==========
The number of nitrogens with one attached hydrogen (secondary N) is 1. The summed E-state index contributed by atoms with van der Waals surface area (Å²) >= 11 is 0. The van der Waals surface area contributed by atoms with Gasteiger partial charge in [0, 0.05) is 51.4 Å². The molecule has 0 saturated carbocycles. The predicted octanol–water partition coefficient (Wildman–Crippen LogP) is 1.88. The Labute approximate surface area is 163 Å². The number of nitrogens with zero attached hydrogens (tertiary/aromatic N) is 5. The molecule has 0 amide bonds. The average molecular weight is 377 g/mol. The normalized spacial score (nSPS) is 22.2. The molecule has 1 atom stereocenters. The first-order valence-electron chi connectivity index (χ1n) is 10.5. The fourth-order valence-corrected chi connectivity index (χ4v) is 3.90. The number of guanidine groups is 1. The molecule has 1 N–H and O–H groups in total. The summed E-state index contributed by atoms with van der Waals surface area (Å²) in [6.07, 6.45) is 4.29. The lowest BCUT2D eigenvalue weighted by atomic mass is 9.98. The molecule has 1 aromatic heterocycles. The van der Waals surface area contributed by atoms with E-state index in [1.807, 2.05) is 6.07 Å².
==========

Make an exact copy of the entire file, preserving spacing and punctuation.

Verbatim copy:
The number of nitrogens with one attached hydrogen (secondary N) is 1. The summed E-state index contributed by atoms with van der Waals surface area (Å²) >= 11 is 0. The van der Waals surface area contributed by atoms with Gasteiger partial charge in [0, 0.05) is 51.4 Å². The molecule has 0 saturated carbocycles. The predicted octanol–water partition coefficient (Wildman–Crippen LogP) is 1.88. The Labute approximate surface area is 163 Å². The number of nitrogens with zero attached hydrogens (tertiary/aromatic N) is 5. The molecule has 0 amide bonds. The average molecular weight is 377 g/mol. The normalized spacial score (nSPS) is 22.2. The molecule has 1 atom stereocenters. The first-order valence-electron chi connectivity index (χ1n) is 10.5. The fourth-order valence-corrected chi connectivity index (χ4v) is 3.90. The number of guanidine groups is 1. The molecule has 1 N–H and O–H groups in total. The summed E-state index contributed by atoms with van der Waals surface area (Å²) in [6.07, 6.45) is 4.29. The lowest BCUT2D eigenvalue weighted by atomic mass is 9.98. The molecule has 1 aromatic heterocycles. The van der Waals surface area contributed by atoms with E-state index in [1.807, 2.05) is 6.07 Å².